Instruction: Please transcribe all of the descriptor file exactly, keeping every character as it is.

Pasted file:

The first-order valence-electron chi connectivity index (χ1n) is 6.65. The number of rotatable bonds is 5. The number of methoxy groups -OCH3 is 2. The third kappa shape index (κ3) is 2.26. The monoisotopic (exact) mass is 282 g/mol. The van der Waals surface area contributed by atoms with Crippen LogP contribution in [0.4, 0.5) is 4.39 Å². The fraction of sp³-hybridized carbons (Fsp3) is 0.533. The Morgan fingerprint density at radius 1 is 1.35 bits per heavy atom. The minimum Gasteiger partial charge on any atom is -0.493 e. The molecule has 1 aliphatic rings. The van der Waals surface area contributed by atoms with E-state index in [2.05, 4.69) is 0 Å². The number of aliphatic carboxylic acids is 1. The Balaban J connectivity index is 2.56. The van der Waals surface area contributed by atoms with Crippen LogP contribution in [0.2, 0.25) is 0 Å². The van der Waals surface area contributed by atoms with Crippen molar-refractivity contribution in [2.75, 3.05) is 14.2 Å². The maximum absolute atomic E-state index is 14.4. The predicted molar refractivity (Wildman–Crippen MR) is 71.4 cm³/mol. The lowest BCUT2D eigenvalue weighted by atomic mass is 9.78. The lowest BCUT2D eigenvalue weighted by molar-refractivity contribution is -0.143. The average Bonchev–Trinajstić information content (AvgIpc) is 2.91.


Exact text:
The first-order valence-electron chi connectivity index (χ1n) is 6.65. The number of rotatable bonds is 5. The number of methoxy groups -OCH3 is 2. The third kappa shape index (κ3) is 2.26. The monoisotopic (exact) mass is 282 g/mol. The van der Waals surface area contributed by atoms with Crippen LogP contribution in [0.4, 0.5) is 4.39 Å². The fraction of sp³-hybridized carbons (Fsp3) is 0.533. The Morgan fingerprint density at radius 1 is 1.35 bits per heavy atom. The minimum Gasteiger partial charge on any atom is -0.493 e. The molecule has 1 aliphatic rings. The van der Waals surface area contributed by atoms with E-state index in [2.05, 4.69) is 0 Å². The number of aliphatic carboxylic acids is 1. The Balaban J connectivity index is 2.56. The van der Waals surface area contributed by atoms with Crippen LogP contribution in [0.2, 0.25) is 0 Å². The van der Waals surface area contributed by atoms with Crippen molar-refractivity contribution in [2.75, 3.05) is 14.2 Å². The maximum absolute atomic E-state index is 14.4. The predicted molar refractivity (Wildman–Crippen MR) is 71.4 cm³/mol. The lowest BCUT2D eigenvalue weighted by atomic mass is 9.78. The lowest BCUT2D eigenvalue weighted by molar-refractivity contribution is -0.143. The average Bonchev–Trinajstić information content (AvgIpc) is 2.91.